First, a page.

The stock market rose slightly Wednesday ahead of the release of the gross domestic product figures and the policy meeting of the Bangko Sentral ng Pilipinas today.
The Philippine Stock Exchange Index added 16.06 points, or 0.2 percent, to 7,926.69 on a value turnover of P7.1 billion. Losers overwhelmed gainers, 133 to 63, with 46 issues unchanged.
The inflation rate in April eased to a 16-month low of 3 percent from 3.3 percent in March, prompting economists to believe the Bangko Sentral may consider cutting the benchmark interest rates in the policy meeting.
JG Summit Holdings Inc. of industrialist John Gokongwei advanced 3.5 percent to P65.80, while BDO Unibank Inc., the biggest lender in terms of assets, climbed 2.9 percent to P139.90.
Cemex Holdings Philippines Inc., a major cement producer, fell 4.4 percent to P2.36 on profit-taking, while casino operator Bloomberry Resorts Corp. declined 3.8 percent to P11.70.
A red wave, meanwhile, swept across Asia trading floors Wednesday as investors grew increasingly concerned that the China-US trade deal, which appeared all but ready to sign, could fall through.
After months of healthy gains across markets this year, Donald Trump’s threat to hike tariffs on $200 billion of Chinese imports from Friday caused shockwaves and rekindled the specter of a trade war between the planet’s two biggest economies.
And while Beijing insisted it would still send its top negotiator to planned talks in the US on Thursday and Friday, observers said confidence has been shattered, with uncertainty reigning ahead of the high-stakes meeting.
“The two largest economic powerhouses, the US and China, either will be at a trade war or a trade peace and in reality there’s only a couple of people who know the answer to that and it isn’t those of us on Wall Street,” said Larry Robbins, CEO of Glenview Capital Management.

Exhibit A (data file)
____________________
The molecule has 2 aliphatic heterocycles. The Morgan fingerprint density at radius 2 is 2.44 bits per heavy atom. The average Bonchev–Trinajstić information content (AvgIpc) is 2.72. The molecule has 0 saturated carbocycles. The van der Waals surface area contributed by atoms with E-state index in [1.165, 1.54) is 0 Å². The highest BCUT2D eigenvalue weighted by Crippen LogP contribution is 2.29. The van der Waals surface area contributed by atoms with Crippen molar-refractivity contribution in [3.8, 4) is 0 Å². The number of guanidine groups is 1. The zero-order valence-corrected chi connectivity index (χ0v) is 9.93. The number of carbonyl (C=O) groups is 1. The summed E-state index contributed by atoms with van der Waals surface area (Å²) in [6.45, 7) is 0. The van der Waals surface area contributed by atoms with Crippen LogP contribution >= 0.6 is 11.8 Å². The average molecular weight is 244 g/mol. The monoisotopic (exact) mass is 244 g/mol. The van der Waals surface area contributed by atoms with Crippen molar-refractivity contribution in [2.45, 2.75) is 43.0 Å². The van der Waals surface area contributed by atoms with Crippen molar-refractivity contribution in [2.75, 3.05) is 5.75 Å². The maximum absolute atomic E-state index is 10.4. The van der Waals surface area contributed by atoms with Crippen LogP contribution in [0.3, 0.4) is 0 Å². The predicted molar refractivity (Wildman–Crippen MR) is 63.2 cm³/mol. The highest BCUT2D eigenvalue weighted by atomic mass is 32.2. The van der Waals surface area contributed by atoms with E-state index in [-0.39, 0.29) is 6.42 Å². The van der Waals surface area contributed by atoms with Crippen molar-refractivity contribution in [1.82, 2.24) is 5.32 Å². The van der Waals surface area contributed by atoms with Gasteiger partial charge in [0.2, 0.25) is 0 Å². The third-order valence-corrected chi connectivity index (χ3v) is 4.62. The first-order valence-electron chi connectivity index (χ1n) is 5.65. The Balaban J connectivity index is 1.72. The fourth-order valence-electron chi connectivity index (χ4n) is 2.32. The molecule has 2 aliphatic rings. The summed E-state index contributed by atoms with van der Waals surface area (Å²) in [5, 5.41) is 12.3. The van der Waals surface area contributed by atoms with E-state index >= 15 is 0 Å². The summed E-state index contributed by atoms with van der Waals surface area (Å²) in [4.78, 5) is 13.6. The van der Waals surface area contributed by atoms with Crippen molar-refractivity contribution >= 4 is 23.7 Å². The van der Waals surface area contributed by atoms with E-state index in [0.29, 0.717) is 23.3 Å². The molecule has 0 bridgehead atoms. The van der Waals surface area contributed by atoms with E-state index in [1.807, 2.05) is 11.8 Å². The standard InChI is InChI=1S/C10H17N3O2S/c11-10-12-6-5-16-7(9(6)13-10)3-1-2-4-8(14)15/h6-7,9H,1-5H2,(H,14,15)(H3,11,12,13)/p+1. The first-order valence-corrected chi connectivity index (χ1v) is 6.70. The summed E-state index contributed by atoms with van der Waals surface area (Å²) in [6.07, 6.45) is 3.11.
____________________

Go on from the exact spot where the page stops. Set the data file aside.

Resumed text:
“It’s to be expected that there’s some volatility into this critical week,” he told Bloomberg TV.
Asian markets staged a minor recovery Tuesday following the previous day’s pummeling, which came in response to Trump’s warning. But a blowout on Wall Street continued in Asia, with investors running for the hills.
Shanghai and Hong Kong each tanked more than one percent, with investors also spooked by weaker-than-forecast export data out of Beijing that highlighted the impact of the trade war on China and the global economy.
Tokyo shed 1.5 percent by the close while Sydney and Seoul each fell 0.4 percent. Singapore dropped one percent.
Taipei, Bangkok, Mumbai and Jakarta also sank.
However, a first New Zealand interest rate cut since late 2016―and a signal of further reductions―helped Wellington reverse course to end 0.4 percent higher.
And Stephen Innes at SPI Asset Management warned there could be worse to come.
“With the possibility of the trade deal in tatters, markets could turn upside down,” he said in a note.
“Indeed, the relentless bull market seemed impervious to risk, but (that) spawned a high degree of complacency that leaves most market participants ill-prepared for the inevitable reversal.” With AFP